What is Google’s strategy?

Google has an adaptive strategy as described by Beinhocker. It started with a powerful search algorithm, which made its success. This american company has been for a long time an advertising agency disguised as a search platform. The only other very successful tool developed by Google itself is Gmail. With a net income of more than USD 12 billions in 2013, this company has too much cash and does not know what to do with it. Moreover, they are afraid that start-ups could emerge and eat them like Google has outmatched the giants of that time such as Yahoo.

This is why they organize their strategy as an evolutionary search, following the fitness landscape by going on two different paths: developing as many ideas as possible, and buying any start-up that could become a strong IT giant.

During almost 10 years, there was a page called Google Labs where all the new applications were listed and tested. It allowed users to try prototypes and giving feedback to the engineers. If products seemed viable, they were moved out of the labs and officially released.

Although Google Labs has been discontinued, Google follows the same kind of procedures. For instance, they have developed a new application called Google Inbox, which is a new way to organize and read emails. The only way to access it is by being invited. It also helps to promote the product and make it viral.

The other part of Google’s strategy is to buy start-ups, with already more than 170 mergers and acquisitions. Some of them such as YouTube and Android were extremely successful thereafter. Sometimes the only reason Google is buying is to avoid that someone else buys the company before. It might also be to get the users base of new companies, in order to keep people using Google products.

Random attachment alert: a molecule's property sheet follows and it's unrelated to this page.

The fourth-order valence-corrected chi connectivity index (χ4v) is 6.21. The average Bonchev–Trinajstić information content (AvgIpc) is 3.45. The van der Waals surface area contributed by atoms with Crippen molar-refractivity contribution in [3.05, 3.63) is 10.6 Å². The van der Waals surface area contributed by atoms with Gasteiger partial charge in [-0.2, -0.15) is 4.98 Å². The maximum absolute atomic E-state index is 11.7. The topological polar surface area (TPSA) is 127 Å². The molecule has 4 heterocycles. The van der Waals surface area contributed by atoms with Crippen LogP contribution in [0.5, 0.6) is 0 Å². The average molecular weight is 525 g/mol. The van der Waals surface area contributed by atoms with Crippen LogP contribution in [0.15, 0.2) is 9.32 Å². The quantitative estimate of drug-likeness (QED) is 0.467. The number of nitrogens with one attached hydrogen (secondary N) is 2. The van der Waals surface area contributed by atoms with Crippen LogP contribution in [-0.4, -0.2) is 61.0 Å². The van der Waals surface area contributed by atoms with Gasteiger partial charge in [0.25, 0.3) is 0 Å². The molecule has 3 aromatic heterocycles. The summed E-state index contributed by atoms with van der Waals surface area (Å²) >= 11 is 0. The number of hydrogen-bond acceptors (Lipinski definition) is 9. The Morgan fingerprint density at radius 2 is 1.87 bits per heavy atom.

The Israeli mapping service Waze was bought by Google for USD 1.3 billion in 2013 for four reasons:

  • Waze’s user engagement is extremely high
  • Avoiding Waze (its technology and users) to be acquired by another tech giant
  • It adds features to Google Maps
  • It is an alternative to Google Maps, so people unhappy with Google Maps will go to another product that is still a Google one

All of the above shows that Google is “betting on every horse in the race”. It is all about creating as many opportunities as possible, and if one seems to be successful, resources will be devoted to it.

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REFERENCES

Beinhocker, E. D. (1999) On the origin of strategies. The McKinsey Quarterly. n/a, 47-57

Cohan, P. (2013) Four Reasons Google Bought Waze. Forbes. [Online] Available from: http://www.forbes.com/sites/petercohan/2013/06/11/four-reasons-for-google-to-buy-waze/ [Accessed 28th January 2015]

Nasdaq. (2015) GOOG Company Financials. [Online] Available from: http://www.nasdaq.com/symbol/goog/financials?query=cash-flow [Accessed 28th January 2015]

Wikipedia. (n/a) List of mergers and acquisitions by Google. [Online] Available from: http://en.wikipedia.org/wiki/List_of_mergers_and_acquisitions_by_Google [Accessed 28th January 2015]

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